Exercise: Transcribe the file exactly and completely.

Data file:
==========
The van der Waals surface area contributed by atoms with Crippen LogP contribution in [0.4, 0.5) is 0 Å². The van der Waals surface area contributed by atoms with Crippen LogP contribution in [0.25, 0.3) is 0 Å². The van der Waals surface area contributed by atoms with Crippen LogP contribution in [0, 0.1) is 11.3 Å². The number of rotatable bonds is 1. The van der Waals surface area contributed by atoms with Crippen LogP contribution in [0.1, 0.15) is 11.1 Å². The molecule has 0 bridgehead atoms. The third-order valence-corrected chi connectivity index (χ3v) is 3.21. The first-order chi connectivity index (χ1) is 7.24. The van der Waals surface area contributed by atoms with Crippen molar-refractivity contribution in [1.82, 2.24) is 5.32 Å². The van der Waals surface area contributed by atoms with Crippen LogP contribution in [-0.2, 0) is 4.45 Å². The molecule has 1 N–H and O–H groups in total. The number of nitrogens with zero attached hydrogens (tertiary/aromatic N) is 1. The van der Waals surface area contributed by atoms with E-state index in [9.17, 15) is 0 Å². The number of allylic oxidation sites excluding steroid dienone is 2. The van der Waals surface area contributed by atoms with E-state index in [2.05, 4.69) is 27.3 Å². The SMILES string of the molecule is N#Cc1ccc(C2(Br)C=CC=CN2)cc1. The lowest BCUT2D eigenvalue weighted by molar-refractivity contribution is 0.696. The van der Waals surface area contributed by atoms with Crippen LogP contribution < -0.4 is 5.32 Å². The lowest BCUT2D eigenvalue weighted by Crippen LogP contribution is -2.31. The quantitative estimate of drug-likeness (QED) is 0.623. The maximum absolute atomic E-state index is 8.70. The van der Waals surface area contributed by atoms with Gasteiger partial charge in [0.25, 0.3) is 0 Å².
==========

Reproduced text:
The van der Waals surface area contributed by atoms with Crippen LogP contribution in [0.4, 0.5) is 0 Å². The van der Waals surface area contributed by atoms with Crippen LogP contribution in [0.25, 0.3) is 0 Å². The van der Waals surface area contributed by atoms with Crippen LogP contribution in [0, 0.1) is 11.3 Å². The number of rotatable bonds is 1. The van der Waals surface area contributed by atoms with Crippen LogP contribution in [0.1, 0.15) is 11.1 Å². The molecule has 0 bridgehead atoms. The third-order valence-corrected chi connectivity index (χ3v) is 3.21. The first-order chi connectivity index (χ1) is 7.24. The van der Waals surface area contributed by atoms with Crippen molar-refractivity contribution in [1.82, 2.24) is 5.32 Å². The van der Waals surface area contributed by atoms with Crippen LogP contribution in [-0.2, 0) is 4.45 Å². The molecule has 1 N–H and O–H groups in total. The number of nitrogens with zero attached hydrogens (tertiary/aromatic N) is 1. The van der Waals surface area contributed by atoms with E-state index in [9.17, 15) is 0 Å². The number of allylic oxidation sites excluding steroid dienone is 2. The van der Waals surface area contributed by atoms with E-state index in [2.05, 4.69) is 27.3 Å². The SMILES string of the molecule is N#Cc1ccc(C2(Br)C=CC=CN2)cc1. The lowest BCUT2D eigenvalue weighted by molar-refractivity contribution is 0.696. The van der Waals surface area contributed by atoms with Crippen LogP contribution < -0.4 is 5.32 Å². The lowest BCUT2D eigenvalue weighted by Crippen LogP contribution is -2.31. The quantitative estimate of drug-likeness (QED) is 0.623. The maximum absolute atomic E-state index is 8.70. The van der Waals surface area contributed by atoms with Gasteiger partial charge in [0.25, 0.3) is 0 Å².